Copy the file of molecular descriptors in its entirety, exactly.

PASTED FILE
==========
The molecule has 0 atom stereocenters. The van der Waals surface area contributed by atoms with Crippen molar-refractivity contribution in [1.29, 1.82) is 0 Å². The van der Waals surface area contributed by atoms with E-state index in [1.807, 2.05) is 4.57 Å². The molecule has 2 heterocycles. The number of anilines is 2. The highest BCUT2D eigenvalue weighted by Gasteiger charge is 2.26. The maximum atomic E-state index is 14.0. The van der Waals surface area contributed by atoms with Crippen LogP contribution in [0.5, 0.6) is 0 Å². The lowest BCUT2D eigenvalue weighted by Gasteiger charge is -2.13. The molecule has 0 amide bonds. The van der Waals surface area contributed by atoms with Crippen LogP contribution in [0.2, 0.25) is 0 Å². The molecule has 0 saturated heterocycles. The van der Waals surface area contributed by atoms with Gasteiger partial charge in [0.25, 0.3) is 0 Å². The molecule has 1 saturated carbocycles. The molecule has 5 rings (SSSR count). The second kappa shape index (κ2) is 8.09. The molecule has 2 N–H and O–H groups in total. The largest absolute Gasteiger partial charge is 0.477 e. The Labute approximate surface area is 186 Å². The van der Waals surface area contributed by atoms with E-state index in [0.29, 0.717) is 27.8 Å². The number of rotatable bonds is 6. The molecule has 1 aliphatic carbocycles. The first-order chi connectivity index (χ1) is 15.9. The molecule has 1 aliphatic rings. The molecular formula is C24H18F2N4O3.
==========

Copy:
The molecule has 0 atom stereocenters. The van der Waals surface area contributed by atoms with Crippen molar-refractivity contribution in [1.29, 1.82) is 0 Å². The van der Waals surface area contributed by atoms with E-state index in [1.807, 2.05) is 4.57 Å². The molecule has 2 heterocycles. The number of anilines is 2. The highest BCUT2D eigenvalue weighted by Gasteiger charge is 2.26. The maximum atomic E-state index is 14.0. The van der Waals surface area contributed by atoms with Crippen LogP contribution in [0.5, 0.6) is 0 Å². The lowest BCUT2D eigenvalue weighted by Gasteiger charge is -2.13. The molecule has 0 amide bonds. The van der Waals surface area contributed by atoms with Crippen LogP contribution in [0.2, 0.25) is 0 Å². The molecule has 0 saturated heterocycles. The van der Waals surface area contributed by atoms with Gasteiger partial charge in [0.25, 0.3) is 0 Å². The molecule has 1 saturated carbocycles. The molecule has 5 rings (SSSR count). The second kappa shape index (κ2) is 8.09. The molecule has 2 N–H and O–H groups in total. The largest absolute Gasteiger partial charge is 0.477 e. The Labute approximate surface area is 186 Å². The van der Waals surface area contributed by atoms with E-state index in [0.29, 0.717) is 27.8 Å². The number of rotatable bonds is 6. The molecule has 1 aliphatic carbocycles. The first-order chi connectivity index (χ1) is 15.9. The molecule has 1 aliphatic rings. The molecular formula is C24H18F2N4O3.